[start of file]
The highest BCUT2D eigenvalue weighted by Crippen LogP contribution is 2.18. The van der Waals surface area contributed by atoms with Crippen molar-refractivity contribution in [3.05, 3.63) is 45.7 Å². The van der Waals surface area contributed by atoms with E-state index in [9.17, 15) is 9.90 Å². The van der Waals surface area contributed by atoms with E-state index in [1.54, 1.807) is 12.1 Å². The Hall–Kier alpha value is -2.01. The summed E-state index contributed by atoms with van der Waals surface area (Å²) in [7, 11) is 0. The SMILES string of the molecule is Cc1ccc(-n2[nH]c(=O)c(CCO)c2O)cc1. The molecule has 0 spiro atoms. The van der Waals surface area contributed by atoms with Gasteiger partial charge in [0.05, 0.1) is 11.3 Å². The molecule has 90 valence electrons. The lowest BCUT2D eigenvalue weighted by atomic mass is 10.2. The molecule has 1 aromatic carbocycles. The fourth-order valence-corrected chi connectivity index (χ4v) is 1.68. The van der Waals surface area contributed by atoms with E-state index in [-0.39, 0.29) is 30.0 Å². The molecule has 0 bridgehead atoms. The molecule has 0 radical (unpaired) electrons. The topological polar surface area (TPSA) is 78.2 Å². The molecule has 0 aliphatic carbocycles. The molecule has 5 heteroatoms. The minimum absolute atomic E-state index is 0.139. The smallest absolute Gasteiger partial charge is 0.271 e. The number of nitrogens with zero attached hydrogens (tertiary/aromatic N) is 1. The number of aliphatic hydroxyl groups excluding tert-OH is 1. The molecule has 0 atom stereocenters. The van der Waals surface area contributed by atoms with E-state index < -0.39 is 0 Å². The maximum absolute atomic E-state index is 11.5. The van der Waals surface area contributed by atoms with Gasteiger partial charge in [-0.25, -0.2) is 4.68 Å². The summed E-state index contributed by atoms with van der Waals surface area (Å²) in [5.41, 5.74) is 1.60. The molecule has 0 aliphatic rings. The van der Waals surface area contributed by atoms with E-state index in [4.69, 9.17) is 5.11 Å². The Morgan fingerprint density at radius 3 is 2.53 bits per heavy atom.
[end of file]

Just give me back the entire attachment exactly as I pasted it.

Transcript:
The highest BCUT2D eigenvalue weighted by Crippen LogP contribution is 2.18. The van der Waals surface area contributed by atoms with Crippen molar-refractivity contribution in [3.05, 3.63) is 45.7 Å². The van der Waals surface area contributed by atoms with E-state index in [9.17, 15) is 9.90 Å². The van der Waals surface area contributed by atoms with E-state index in [1.54, 1.807) is 12.1 Å². The Hall–Kier alpha value is -2.01. The summed E-state index contributed by atoms with van der Waals surface area (Å²) in [7, 11) is 0. The SMILES string of the molecule is Cc1ccc(-n2[nH]c(=O)c(CCO)c2O)cc1. The molecule has 0 spiro atoms. The van der Waals surface area contributed by atoms with Gasteiger partial charge in [0.05, 0.1) is 11.3 Å². The molecule has 90 valence electrons. The lowest BCUT2D eigenvalue weighted by atomic mass is 10.2. The molecule has 1 aromatic carbocycles. The fourth-order valence-corrected chi connectivity index (χ4v) is 1.68. The van der Waals surface area contributed by atoms with E-state index in [-0.39, 0.29) is 30.0 Å². The molecule has 0 bridgehead atoms. The molecule has 0 radical (unpaired) electrons. The topological polar surface area (TPSA) is 78.2 Å². The molecule has 0 aliphatic carbocycles. The molecule has 5 heteroatoms. The minimum absolute atomic E-state index is 0.139. The smallest absolute Gasteiger partial charge is 0.271 e. The number of nitrogens with zero attached hydrogens (tertiary/aromatic N) is 1. The number of aliphatic hydroxyl groups excluding tert-OH is 1. The molecule has 0 atom stereocenters. The van der Waals surface area contributed by atoms with E-state index < -0.39 is 0 Å². The maximum absolute atomic E-state index is 11.5. The van der Waals surface area contributed by atoms with Gasteiger partial charge in [-0.25, -0.2) is 4.68 Å². The summed E-state index contributed by atoms with van der Waals surface area (Å²) in [5.41, 5.74) is 1.60. The molecule has 0 aliphatic rings. The van der Waals surface area contributed by atoms with E-state index in [4.69, 9.17) is 5.11 Å². The Morgan fingerprint density at radius 3 is 2.53 bits per heavy atom.